> having R replicas (all-Active) to service the client.

I have worked on impls using both approaches and am satisfied that my 
most recent approach will be the most performant.

> >If, however,  you did your deserialisation of replicants up front and 
> thus avoided further messages when a secondary was hit, by maintaining
> >all copies 'active' (I think you would not be spec compliant if you 
> did this),
> 1.) What do u mean by spec here ?? Are u talking about the WADI spec?

There is no WADI spec :-) - I'm talking about the servlet spec - 
specifically :

SRV 7.7.2 - "Within an application marked as distributable, all requests 
that are part of a session must be handled by one Java Virtual Machine1 
( JVM ) at a time." and "Containers must notify any session attributes 
implementing the HttpSessionActivationListener during migration of a 
session. They must notify listeners of passivation prior to 
serialization of a session, and of activation after deserialization of a 

These two constraints make it, IMHO, much more difficult to try 
implementing any system that maintains multiple 'active', or 'primary' 
copies of a session. The system needs to be absolutely clear where the 
single 'active' copy is at any one time, in order to remain compliant. 
To ensure that activation/passivation semantics work OK, only this 
session may be activated, whilst the other 'secondary' copies are 
passivated. By leaving the secondaries in serialised form, you save 
further cycles and arrive at WADI's current design.

> 2.) Assuming sombody wants to do session replication (All 
> Active) instead of (one Active and "n" backups) is there provision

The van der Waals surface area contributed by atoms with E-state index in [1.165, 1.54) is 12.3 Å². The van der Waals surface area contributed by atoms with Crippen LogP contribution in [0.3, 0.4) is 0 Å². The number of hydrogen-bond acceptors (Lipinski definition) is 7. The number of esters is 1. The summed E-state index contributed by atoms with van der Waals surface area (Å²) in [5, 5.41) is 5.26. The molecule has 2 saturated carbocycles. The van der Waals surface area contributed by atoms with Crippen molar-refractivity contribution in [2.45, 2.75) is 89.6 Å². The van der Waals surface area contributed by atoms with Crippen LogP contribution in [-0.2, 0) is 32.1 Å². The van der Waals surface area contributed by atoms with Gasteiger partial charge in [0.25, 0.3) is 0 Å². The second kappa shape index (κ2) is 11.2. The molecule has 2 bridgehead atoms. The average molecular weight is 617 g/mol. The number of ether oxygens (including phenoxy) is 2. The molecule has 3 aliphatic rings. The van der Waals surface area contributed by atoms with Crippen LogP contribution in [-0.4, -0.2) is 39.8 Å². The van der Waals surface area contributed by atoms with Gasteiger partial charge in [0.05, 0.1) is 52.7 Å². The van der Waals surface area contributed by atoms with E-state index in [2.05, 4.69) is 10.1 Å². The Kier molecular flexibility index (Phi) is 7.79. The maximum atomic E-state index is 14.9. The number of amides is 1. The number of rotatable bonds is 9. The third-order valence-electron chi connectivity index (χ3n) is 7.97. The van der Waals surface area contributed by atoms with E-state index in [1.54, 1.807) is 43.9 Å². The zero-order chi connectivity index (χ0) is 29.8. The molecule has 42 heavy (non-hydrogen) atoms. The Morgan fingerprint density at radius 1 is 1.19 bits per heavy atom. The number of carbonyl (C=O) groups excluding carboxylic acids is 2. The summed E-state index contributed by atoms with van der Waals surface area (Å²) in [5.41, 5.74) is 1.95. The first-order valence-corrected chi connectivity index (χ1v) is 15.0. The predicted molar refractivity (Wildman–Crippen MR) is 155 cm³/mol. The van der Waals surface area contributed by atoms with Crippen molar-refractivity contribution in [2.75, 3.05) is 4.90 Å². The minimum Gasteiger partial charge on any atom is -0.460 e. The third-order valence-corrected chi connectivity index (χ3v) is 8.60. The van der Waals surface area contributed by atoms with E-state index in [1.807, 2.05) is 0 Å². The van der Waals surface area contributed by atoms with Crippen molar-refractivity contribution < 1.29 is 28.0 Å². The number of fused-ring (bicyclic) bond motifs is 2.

> within the WADI api to plug in this stratergy?

I'm giving this some thought in terms of SFSB support, I'm not aware of 
similar constraints in the EJB world...

I guess we could relax this constraint in the web world, but I am not 
sure that I think that this is a good idea. Can you see a way to do this 
and maintain spec compliance and performance ?

> If u remeber we talked about extention points within WADI.
> 1.) Is there a doc that describes WADI architecture

Not as yet, just a website with various resources hanging of it. WADI is 
still relatively young. The best source of architecture info is the 
conversations that we have been having.

> 2.) Is there a doc that describes these extention points and how to do 
> it?? (Looking for a little more info than the API doc)

WADI is put together using Spring. You just check out the javadoc and 
plug the pojos together. A lot of what we have been talking about is 
architectural design and not implemented (although the primary/secondary 
stuff is all in and working).



> Thanks,
> Rajith.

"Open Source is a self-assembling organism. You dangle a piece of
string into a super-saturated solution and a whole operating-system
crystallises out around it."

 * Jules Gosnell
 * Partner
 * Core Developers Network (Europe)
 * Open Source Training & Support.